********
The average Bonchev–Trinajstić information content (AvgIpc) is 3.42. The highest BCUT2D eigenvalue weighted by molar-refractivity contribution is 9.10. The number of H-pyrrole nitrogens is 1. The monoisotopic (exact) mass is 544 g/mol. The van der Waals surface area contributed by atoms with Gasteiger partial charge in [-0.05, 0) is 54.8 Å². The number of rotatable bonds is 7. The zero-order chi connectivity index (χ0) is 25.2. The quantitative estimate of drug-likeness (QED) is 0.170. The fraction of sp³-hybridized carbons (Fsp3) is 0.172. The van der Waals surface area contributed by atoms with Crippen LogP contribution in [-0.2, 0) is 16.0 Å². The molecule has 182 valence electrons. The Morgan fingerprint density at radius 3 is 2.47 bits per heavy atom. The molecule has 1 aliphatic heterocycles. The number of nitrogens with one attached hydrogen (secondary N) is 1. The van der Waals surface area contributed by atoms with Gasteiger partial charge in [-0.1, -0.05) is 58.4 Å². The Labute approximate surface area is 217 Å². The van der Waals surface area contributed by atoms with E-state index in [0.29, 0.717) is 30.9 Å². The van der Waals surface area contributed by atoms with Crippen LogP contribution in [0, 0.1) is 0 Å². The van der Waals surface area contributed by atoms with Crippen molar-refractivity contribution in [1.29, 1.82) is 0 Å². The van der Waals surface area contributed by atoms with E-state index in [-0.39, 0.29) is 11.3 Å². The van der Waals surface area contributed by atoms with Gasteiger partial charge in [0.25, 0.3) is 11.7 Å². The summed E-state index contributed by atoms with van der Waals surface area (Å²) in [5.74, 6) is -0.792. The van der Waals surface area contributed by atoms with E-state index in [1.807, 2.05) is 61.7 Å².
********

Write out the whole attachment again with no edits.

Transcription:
The average Bonchev–Trinajstić information content (AvgIpc) is 3.42. The highest BCUT2D eigenvalue weighted by molar-refractivity contribution is 9.10. The number of H-pyrrole nitrogens is 1. The monoisotopic (exact) mass is 544 g/mol. The van der Waals surface area contributed by atoms with Gasteiger partial charge in [-0.05, 0) is 54.8 Å². The number of rotatable bonds is 7. The zero-order chi connectivity index (χ0) is 25.2. The quantitative estimate of drug-likeness (QED) is 0.170. The fraction of sp³-hybridized carbons (Fsp3) is 0.172. The van der Waals surface area contributed by atoms with Crippen LogP contribution in [-0.2, 0) is 16.0 Å². The molecule has 182 valence electrons. The Morgan fingerprint density at radius 3 is 2.47 bits per heavy atom. The molecule has 1 aliphatic heterocycles. The number of nitrogens with one attached hydrogen (secondary N) is 1. The van der Waals surface area contributed by atoms with Gasteiger partial charge in [-0.1, -0.05) is 58.4 Å². The Labute approximate surface area is 217 Å². The van der Waals surface area contributed by atoms with E-state index in [0.29, 0.717) is 30.9 Å². The van der Waals surface area contributed by atoms with Crippen LogP contribution in [0, 0.1) is 0 Å². The van der Waals surface area contributed by atoms with Crippen molar-refractivity contribution in [1.29, 1.82) is 0 Å². The van der Waals surface area contributed by atoms with E-state index in [-0.39, 0.29) is 11.3 Å². The van der Waals surface area contributed by atoms with Gasteiger partial charge in [0.25, 0.3) is 11.7 Å². The summed E-state index contributed by atoms with van der Waals surface area (Å²) in [5.74, 6) is -0.792. The van der Waals surface area contributed by atoms with E-state index in [1.807, 2.05) is 61.7 Å².